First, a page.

Bad breath is one thing that can not only feel uncomfortable but also cause anxiety when in social situations. There are tips and tricks to improve oral hygiene, but there are also many myths about bad breath. Which ones are true, and what can you do to improve oral health and prevent bad breath? We are here to separate myths from facts about what causes bad breath and how to adjust routines to maintain good oral hygiene. 


The leading cause of bad breath is poor oral hygiene. Neglecting to brush and floss your teeth can leave particles of food and bacteria in your mouth, causing a foul smell. Bad breath mainly emanates from the back of your tongue. If regular care does not solve the issue, there could be something more serious going on in your mouth that will require professional diagnosis and treatment. 

There are many possible causes of bad breath, including: 

  • Food particles in and around your teeth cause bacteria to grow and bring a foul odor. Onions, garlic, and other spices cause bad breath, even after digesting them. After digestion, the food can enter your bloodstream and be carried to your lungs, affecting the scent of your breath. 
  • Tobacco or smoking causes a mouth odor, but smokers and tobacco users are more susceptible to gum disease, which is another reason for bad breath. 
  • Dry mouth or xerostomia can be another cause of bad breath because saliva production is reduced. Saliva helps clean your mouth by removing food particles and bacteria. 
  • Medications can sometimes list bad breath as a side effect of consuming it. Chemicals within them can be carried in the bloodstream and affects your breath, while others cause dry mouth.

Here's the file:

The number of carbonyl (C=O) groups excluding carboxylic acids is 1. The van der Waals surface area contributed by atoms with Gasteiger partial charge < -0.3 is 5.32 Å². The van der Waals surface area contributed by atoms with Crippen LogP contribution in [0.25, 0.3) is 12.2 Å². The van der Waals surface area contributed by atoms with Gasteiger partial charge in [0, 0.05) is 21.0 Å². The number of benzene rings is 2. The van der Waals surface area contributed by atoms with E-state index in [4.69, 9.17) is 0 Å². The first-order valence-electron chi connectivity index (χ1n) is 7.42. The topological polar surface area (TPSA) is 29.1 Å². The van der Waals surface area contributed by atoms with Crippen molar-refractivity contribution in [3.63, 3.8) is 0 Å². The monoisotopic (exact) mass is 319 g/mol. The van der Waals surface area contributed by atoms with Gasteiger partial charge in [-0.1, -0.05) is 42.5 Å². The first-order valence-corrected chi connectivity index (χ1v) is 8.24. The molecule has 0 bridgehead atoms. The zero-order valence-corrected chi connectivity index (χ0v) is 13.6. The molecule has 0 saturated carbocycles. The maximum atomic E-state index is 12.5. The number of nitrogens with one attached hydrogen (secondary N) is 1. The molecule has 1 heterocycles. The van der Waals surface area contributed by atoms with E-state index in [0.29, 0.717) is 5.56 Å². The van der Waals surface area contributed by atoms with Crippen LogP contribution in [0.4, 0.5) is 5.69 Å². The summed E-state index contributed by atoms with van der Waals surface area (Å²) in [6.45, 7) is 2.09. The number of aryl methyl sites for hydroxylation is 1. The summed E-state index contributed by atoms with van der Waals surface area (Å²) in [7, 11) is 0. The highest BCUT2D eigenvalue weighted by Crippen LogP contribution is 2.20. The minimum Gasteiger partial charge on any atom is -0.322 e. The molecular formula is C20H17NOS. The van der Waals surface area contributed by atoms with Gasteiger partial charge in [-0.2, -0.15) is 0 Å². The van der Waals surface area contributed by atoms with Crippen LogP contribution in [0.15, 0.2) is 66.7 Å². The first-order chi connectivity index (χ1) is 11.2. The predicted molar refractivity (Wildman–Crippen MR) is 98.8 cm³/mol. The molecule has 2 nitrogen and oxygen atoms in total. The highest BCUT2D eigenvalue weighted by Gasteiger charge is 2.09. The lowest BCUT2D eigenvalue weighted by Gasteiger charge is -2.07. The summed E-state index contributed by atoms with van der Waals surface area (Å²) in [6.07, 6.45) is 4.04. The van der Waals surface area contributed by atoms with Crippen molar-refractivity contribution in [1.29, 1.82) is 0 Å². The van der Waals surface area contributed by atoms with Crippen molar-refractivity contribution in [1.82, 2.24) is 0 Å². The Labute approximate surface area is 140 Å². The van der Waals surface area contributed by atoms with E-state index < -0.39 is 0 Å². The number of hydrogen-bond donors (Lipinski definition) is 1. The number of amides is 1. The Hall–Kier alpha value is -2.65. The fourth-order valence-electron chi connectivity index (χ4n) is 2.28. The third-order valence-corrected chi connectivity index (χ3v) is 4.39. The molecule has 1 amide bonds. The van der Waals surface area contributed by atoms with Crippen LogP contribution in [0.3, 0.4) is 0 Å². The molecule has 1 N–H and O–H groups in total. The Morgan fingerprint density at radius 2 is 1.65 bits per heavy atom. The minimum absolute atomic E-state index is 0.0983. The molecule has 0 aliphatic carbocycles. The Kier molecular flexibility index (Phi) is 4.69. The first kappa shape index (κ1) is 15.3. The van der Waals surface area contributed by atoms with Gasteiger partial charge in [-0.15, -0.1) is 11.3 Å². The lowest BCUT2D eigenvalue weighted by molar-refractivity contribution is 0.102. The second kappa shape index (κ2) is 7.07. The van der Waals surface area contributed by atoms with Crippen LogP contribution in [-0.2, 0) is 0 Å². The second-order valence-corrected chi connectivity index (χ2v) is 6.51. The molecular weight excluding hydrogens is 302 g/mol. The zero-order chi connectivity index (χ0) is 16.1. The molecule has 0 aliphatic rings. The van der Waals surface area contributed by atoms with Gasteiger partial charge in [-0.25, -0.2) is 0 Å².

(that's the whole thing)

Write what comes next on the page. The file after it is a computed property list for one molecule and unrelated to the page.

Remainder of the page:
• Surgical wounds cause infections in your mouth after tooth removal or oral surgery. 
  • Other things like gum disease, mouth sores, some cancers, or gastroesophageal reflux also cause bad breath. 

Bad breath odors vary depending on the underlying cause or source. Some people know what their breath smells like, while others may not. 


Consistent oral hygiene is critical in preventing bad breath and maintaining oral health. There are many myths about bad breath; know which ones are true and what you can do to improve oral health and prevent bad breath. Please make yourself aware of the best practices for your home routines. 

Brushing your teeth for the recommended 2 minutes twice a day alone can reduce breath odors. Flossing is one habit that is often overlooked but can be critical in removing food particles causing bacteria growth between your teeth. When brushing and flossing, brush your tongue as well. Your tongue is an excellent place for bacteria to grow; taking special care in brushing that area in your mouth can remove that bacteria. Keeping your mouth moist by avoiding coffee, tobacco, or alcohol can regulate saliva production and keep your mouth moist to flush bacteria. If you have dentures, be sure to clean them thoroughly while outside your mouth. Making simple changes to your diet, like cutting out sugary foods or drinking more water, can help minimize odors. Making minor changes to your routines or habits can promote better-smelling breath, but if you see little to no improvement, it might be time to discuss it with Dr. Evans or Dr. Goold. 

With the many misconceptions about bad breath, weigh treatment options with a professional. We at Gentle Dentistry would be happy to help assess your current issue.

If you are concerned about your breath or oral hygiene, contact Dr. Evans or Dr. Goold with Gentle Dentistry to schedule an appointment to evaluate your treatment options.